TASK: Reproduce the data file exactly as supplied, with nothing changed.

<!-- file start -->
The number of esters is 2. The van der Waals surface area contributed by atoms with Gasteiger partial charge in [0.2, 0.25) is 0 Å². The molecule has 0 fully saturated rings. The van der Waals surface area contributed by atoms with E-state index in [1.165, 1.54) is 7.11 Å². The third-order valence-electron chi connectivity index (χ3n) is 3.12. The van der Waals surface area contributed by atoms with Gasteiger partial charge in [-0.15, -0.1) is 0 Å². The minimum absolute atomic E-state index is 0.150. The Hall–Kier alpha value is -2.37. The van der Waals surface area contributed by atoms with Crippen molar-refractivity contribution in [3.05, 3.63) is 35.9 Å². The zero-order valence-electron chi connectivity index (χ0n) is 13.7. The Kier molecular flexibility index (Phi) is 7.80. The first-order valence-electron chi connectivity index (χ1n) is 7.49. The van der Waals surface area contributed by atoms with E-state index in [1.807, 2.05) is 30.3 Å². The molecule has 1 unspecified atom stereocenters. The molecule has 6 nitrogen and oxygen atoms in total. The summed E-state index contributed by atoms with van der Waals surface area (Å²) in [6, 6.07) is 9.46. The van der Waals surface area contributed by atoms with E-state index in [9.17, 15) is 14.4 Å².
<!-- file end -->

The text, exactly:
The number of esters is 2. The van der Waals surface area contributed by atoms with Gasteiger partial charge in [0.2, 0.25) is 0 Å². The molecule has 0 fully saturated rings. The van der Waals surface area contributed by atoms with E-state index in [1.165, 1.54) is 7.11 Å². The third-order valence-electron chi connectivity index (χ3n) is 3.12. The van der Waals surface area contributed by atoms with Gasteiger partial charge in [-0.15, -0.1) is 0 Å². The minimum absolute atomic E-state index is 0.150. The Hall–Kier alpha value is -2.37. The van der Waals surface area contributed by atoms with Crippen molar-refractivity contribution in [3.05, 3.63) is 35.9 Å². The zero-order valence-electron chi connectivity index (χ0n) is 13.7. The Kier molecular flexibility index (Phi) is 7.80. The first-order valence-electron chi connectivity index (χ1n) is 7.49. The van der Waals surface area contributed by atoms with E-state index in [1.807, 2.05) is 30.3 Å². The molecule has 1 unspecified atom stereocenters. The molecule has 6 nitrogen and oxygen atoms in total. The summed E-state index contributed by atoms with van der Waals surface area (Å²) in [6, 6.07) is 9.46. The van der Waals surface area contributed by atoms with E-state index in [9.17, 15) is 14.4 Å².